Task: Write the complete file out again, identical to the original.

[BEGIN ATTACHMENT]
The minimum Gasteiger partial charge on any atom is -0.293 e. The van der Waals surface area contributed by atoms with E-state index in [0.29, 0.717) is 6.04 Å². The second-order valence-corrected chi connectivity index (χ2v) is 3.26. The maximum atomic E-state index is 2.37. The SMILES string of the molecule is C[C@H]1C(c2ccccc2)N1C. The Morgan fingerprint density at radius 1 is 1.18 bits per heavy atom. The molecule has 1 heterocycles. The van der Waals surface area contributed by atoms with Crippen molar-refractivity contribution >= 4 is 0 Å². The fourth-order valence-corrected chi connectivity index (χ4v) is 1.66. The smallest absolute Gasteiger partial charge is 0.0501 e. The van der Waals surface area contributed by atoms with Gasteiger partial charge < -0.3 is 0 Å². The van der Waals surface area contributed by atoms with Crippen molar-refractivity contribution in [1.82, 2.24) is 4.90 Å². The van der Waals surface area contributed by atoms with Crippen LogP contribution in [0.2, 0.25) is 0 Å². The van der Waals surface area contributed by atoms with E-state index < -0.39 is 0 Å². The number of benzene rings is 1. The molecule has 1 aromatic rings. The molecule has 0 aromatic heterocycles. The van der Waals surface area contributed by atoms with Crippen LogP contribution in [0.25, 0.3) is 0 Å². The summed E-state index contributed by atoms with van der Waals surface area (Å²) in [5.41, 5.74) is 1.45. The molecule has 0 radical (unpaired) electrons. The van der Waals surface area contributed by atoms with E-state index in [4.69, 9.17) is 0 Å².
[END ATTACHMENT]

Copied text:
The minimum Gasteiger partial charge on any atom is -0.293 e. The van der Waals surface area contributed by atoms with E-state index in [0.29, 0.717) is 6.04 Å². The second-order valence-corrected chi connectivity index (χ2v) is 3.26. The maximum atomic E-state index is 2.37. The SMILES string of the molecule is C[C@H]1C(c2ccccc2)N1C. The Morgan fingerprint density at radius 1 is 1.18 bits per heavy atom. The molecule has 1 heterocycles. The van der Waals surface area contributed by atoms with Crippen molar-refractivity contribution >= 4 is 0 Å². The fourth-order valence-corrected chi connectivity index (χ4v) is 1.66. The smallest absolute Gasteiger partial charge is 0.0501 e. The van der Waals surface area contributed by atoms with Gasteiger partial charge < -0.3 is 0 Å². The van der Waals surface area contributed by atoms with Crippen molar-refractivity contribution in [1.82, 2.24) is 4.90 Å². The van der Waals surface area contributed by atoms with Crippen LogP contribution in [0.2, 0.25) is 0 Å². The van der Waals surface area contributed by atoms with E-state index < -0.39 is 0 Å². The number of benzene rings is 1. The molecule has 1 aromatic rings. The molecule has 0 aromatic heterocycles. The van der Waals surface area contributed by atoms with Crippen LogP contribution in [0.25, 0.3) is 0 Å². The summed E-state index contributed by atoms with van der Waals surface area (Å²) in [5.41, 5.74) is 1.45. The molecule has 0 radical (unpaired) electrons. The van der Waals surface area contributed by atoms with E-state index in [4.69, 9.17) is 0 Å².